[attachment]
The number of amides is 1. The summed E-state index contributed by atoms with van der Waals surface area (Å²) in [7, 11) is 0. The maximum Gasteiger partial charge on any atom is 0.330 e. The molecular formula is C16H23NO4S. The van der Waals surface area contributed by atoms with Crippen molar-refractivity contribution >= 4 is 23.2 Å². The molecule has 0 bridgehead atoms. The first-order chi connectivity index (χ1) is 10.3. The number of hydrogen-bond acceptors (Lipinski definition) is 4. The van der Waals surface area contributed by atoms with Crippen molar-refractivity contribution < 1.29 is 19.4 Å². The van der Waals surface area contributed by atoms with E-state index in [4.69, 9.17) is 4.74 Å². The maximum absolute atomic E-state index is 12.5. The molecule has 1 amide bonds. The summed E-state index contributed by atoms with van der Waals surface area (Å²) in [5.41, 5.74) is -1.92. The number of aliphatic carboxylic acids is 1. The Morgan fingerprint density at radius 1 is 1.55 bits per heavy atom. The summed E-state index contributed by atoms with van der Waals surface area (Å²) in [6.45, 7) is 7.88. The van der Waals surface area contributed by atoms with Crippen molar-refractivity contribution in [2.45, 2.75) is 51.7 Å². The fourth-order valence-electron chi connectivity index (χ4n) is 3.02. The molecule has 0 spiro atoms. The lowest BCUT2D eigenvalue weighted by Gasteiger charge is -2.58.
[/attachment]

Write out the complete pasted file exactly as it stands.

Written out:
The number of amides is 1. The summed E-state index contributed by atoms with van der Waals surface area (Å²) in [7, 11) is 0. The maximum Gasteiger partial charge on any atom is 0.330 e. The molecular formula is C16H23NO4S. The van der Waals surface area contributed by atoms with Crippen molar-refractivity contribution >= 4 is 23.2 Å². The molecule has 0 bridgehead atoms. The first-order chi connectivity index (χ1) is 10.3. The number of hydrogen-bond acceptors (Lipinski definition) is 4. The van der Waals surface area contributed by atoms with Crippen molar-refractivity contribution < 1.29 is 19.4 Å². The van der Waals surface area contributed by atoms with E-state index in [4.69, 9.17) is 4.74 Å². The maximum absolute atomic E-state index is 12.5. The molecule has 1 amide bonds. The summed E-state index contributed by atoms with van der Waals surface area (Å²) in [5.41, 5.74) is -1.92. The number of aliphatic carboxylic acids is 1. The Morgan fingerprint density at radius 1 is 1.55 bits per heavy atom. The summed E-state index contributed by atoms with van der Waals surface area (Å²) in [6.45, 7) is 7.88. The van der Waals surface area contributed by atoms with Crippen molar-refractivity contribution in [2.45, 2.75) is 51.7 Å². The fourth-order valence-electron chi connectivity index (χ4n) is 3.02. The molecule has 0 spiro atoms. The lowest BCUT2D eigenvalue weighted by Gasteiger charge is -2.58.